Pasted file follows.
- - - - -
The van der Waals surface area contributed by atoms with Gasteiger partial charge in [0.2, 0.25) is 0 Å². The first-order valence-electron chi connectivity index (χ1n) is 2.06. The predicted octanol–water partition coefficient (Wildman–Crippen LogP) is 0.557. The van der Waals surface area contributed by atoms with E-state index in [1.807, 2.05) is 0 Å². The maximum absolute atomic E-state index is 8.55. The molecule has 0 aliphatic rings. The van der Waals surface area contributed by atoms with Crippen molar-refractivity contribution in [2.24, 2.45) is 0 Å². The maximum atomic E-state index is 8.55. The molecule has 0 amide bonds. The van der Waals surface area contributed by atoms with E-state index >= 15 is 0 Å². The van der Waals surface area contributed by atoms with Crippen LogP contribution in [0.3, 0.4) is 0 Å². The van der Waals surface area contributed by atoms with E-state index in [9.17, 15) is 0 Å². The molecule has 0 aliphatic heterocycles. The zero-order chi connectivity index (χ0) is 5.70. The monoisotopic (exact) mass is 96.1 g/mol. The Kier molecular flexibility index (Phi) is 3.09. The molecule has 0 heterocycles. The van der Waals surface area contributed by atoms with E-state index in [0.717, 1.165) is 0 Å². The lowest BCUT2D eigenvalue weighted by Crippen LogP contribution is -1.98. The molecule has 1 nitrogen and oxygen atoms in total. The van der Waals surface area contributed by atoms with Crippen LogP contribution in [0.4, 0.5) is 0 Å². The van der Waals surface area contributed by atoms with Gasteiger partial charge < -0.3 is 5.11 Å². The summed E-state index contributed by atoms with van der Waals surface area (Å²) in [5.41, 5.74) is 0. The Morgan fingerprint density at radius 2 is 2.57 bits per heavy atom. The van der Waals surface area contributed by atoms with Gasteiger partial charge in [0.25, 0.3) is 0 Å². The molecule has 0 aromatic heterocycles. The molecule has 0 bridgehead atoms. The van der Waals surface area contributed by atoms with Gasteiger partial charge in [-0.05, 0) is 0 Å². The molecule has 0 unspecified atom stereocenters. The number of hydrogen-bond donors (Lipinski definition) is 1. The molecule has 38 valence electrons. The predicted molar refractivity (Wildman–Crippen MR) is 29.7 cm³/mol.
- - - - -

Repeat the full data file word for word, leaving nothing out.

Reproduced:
The van der Waals surface area contributed by atoms with Gasteiger partial charge in [0.2, 0.25) is 0 Å². The first-order valence-electron chi connectivity index (χ1n) is 2.06. The predicted octanol–water partition coefficient (Wildman–Crippen LogP) is 0.557. The van der Waals surface area contributed by atoms with E-state index in [1.807, 2.05) is 0 Å². The maximum absolute atomic E-state index is 8.55. The molecule has 0 aliphatic rings. The van der Waals surface area contributed by atoms with Crippen molar-refractivity contribution in [2.24, 2.45) is 0 Å². The maximum atomic E-state index is 8.55. The molecule has 0 amide bonds. The van der Waals surface area contributed by atoms with E-state index >= 15 is 0 Å². The van der Waals surface area contributed by atoms with Crippen LogP contribution in [0.3, 0.4) is 0 Å². The van der Waals surface area contributed by atoms with E-state index in [9.17, 15) is 0 Å². The molecule has 0 aliphatic heterocycles. The zero-order chi connectivity index (χ0) is 5.70. The monoisotopic (exact) mass is 96.1 g/mol. The Kier molecular flexibility index (Phi) is 3.09. The molecule has 0 heterocycles. The van der Waals surface area contributed by atoms with E-state index in [0.717, 1.165) is 0 Å². The lowest BCUT2D eigenvalue weighted by Crippen LogP contribution is -1.98. The molecule has 1 nitrogen and oxygen atoms in total. The van der Waals surface area contributed by atoms with Crippen LogP contribution in [0.4, 0.5) is 0 Å². The van der Waals surface area contributed by atoms with Gasteiger partial charge < -0.3 is 5.11 Å². The summed E-state index contributed by atoms with van der Waals surface area (Å²) in [5.41, 5.74) is 0. The Morgan fingerprint density at radius 2 is 2.57 bits per heavy atom. The van der Waals surface area contributed by atoms with Gasteiger partial charge in [0.25, 0.3) is 0 Å². The molecule has 0 aromatic heterocycles. The molecule has 0 bridgehead atoms. The van der Waals surface area contributed by atoms with Gasteiger partial charge in [-0.05, 0) is 0 Å². The molecule has 0 unspecified atom stereocenters. The number of hydrogen-bond donors (Lipinski definition) is 1. The molecule has 38 valence electrons. The predicted molar refractivity (Wildman–Crippen MR) is 29.7 cm³/mol.